US nuclear chemist. He shared the Nobel Prize for Chemistry in 1951 with his co-worker Edwin McMillan for the discovery of plutonium and research on the transuranic elements.
All transuranic elements are radioactive and none occurs to any appreciable extent in nature; they are synthesized by transmutation reactions. Seaborg was involved in the identification of plutonium (atomic number 94) in 1940, americium (95) in 1944–45, curium (96) in 1944, berkelium (97) in 1949, californium (98) in 1950, einsteinium (99) in 1952, fermium (100) in 1952, mendelevium (101) in 1955, and nobelium (102) in 1958.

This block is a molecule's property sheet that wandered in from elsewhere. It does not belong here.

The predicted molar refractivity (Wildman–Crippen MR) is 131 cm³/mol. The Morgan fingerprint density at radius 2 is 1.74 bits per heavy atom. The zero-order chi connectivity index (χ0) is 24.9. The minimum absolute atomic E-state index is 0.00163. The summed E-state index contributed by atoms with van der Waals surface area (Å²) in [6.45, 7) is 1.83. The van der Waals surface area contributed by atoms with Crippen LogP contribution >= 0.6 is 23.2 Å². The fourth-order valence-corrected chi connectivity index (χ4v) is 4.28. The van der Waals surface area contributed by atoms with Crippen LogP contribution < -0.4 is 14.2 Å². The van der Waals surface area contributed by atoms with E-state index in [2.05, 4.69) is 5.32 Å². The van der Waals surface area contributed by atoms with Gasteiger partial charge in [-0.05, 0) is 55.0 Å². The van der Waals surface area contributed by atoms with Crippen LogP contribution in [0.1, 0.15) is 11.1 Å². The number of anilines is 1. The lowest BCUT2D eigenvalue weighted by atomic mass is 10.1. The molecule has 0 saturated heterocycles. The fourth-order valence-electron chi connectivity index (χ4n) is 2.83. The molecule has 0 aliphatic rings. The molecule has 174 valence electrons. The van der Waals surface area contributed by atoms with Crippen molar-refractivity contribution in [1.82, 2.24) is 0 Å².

Seaborg was born in Ishpeming, Michigan, and studied at the University of California. During part of World War II he was at the metallurgical laboratory at Chicago University, where much of the early work on the atomic bomb was carried out. He was professor of chemistry at the University of California at Berkeley 1945–61, and chair of the Atomic Energy Commission 1961–71, encouraging the rapid growth of the US nuclear-power industry. For his leadership in the development of nuclear chemistry and atomic energy, he received the 1959 Enrico Fermi award. In 1971 he returned to academic life at Berkeley. He received the Priesley Medal of the American Chemical Society (1979), the Henry De Wolf Smyth Award of the American Nuclear Society (1982), and the Actinide Award (1984). In 1997 element 106 was officially named seaborgium, the first time an element had been named after a living person.
Seaborg, Glenn Theodore
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